Journalists are human-beings and human-being can be journalists too. With this in mind one’s humanity can easily be influenced with one’s views of the world and in turn influences how one may think when it comes to one’s profession. In this case, the act of whether a journalist should wear certain political party regalia in public is the issue; is it right ethically or not?
According to Daily Maverick journalist, Marianne Thamm, in her opinion piece; True colours shining through: Should journalists be draping themselves in party political colours? “Journalists are human and by nature gravitate towards specific ideologies and ways of thinking shaped by a myriad of influences and factors. We are not blank slates”. She then also continues by saying, “Ultimately, however, our job is to monitor and hold power to account – whatever its colours”.
As a journalist is seen to be someone who holds a certain position in society, a position that should never be influenced by politics. A journalist is seen to be someone who should not be ‘for’ politics and more for writing about it. Looking at it in a humanitarian point of view everyone is entitled to their own points of view in politics. As a citizen of South Africa you can belong to any political party you want. So how can wearing party regalia actually influence one’s thinking? Can one not be as objective as when one is wearing a normal sweater?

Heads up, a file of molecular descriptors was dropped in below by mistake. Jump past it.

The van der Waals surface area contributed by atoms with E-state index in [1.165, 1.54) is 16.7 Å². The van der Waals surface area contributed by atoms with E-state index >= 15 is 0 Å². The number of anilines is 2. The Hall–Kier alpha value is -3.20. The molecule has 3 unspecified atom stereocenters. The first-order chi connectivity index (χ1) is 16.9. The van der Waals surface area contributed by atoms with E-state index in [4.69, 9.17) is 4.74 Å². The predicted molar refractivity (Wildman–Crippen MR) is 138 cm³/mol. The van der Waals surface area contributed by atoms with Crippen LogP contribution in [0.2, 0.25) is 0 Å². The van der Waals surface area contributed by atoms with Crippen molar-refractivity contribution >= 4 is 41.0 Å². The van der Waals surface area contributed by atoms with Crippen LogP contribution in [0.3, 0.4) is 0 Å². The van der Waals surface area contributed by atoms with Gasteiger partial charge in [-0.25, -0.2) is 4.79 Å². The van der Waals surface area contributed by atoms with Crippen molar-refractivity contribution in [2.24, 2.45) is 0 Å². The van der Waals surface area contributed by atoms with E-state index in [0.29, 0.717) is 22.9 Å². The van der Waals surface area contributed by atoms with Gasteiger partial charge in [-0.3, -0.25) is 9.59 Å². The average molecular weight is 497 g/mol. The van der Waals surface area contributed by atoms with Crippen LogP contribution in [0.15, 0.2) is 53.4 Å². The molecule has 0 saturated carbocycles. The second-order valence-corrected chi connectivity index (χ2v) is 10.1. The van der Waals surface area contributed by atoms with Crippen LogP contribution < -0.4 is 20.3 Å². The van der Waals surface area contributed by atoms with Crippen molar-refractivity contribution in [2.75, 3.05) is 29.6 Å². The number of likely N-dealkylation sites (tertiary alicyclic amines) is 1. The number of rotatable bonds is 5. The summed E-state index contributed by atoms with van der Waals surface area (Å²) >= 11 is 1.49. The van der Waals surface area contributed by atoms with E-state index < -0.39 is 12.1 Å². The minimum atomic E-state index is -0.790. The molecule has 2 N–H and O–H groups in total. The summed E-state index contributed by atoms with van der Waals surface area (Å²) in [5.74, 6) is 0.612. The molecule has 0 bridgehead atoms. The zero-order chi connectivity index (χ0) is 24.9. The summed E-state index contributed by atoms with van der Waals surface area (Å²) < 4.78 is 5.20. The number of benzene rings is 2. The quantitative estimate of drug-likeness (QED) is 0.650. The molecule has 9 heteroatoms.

One should know that as a journalist wearing party regalia is not illegal. There is not a law that states that journalists who wear party regalia can pay a fine or face a jail sentence. According to the SA press code 2.1.; “The media shall not allow commercial, political, personal or other non-professional considerations to influence or slant reporting. Conflicts of interest must be avoided as well as arrangements or practices that could lead audiences to doubt the media’s independence and professionalism.” Meaning that journalists should not allow any of their personal views based on the latter infringe on their reporting of news. In this case the political part stands out the most. It doesn’t in any way state anything about political party regalia (yet?).
This may seem as a deontological way of seeing things. One lives by a set of official rules; in this case the official rules could be the South African Press Code. Because it is nowhere stated in law that one may not wear political regalia, it could not be too wrong. The deontologist within the journalist will decide to wear the blue shirt anyway because he/she would feel like it is not wrong because nowhere in the press code does it state that they may or may not wear political party regalia. Plus everyone has the “freedom of association”.
The incident where Karima Brown (Independent Newspapers Group Executive editor) and Vukani Mde (Opinion and Analysis Group editor) posted a selfie of themselves in ANC regalia on their way to the 103rd birthday celebrations of the party caused quite a stir in the public eye. Yet according to a SAPA article the press ombudsman didn’t see much wrong in what they were doing. According to SAPA, “The press ombudsman cannot judge two journalists for wearing ANC attire at the ruling party’s birthday celebration because their behaviour was not followed by publication“.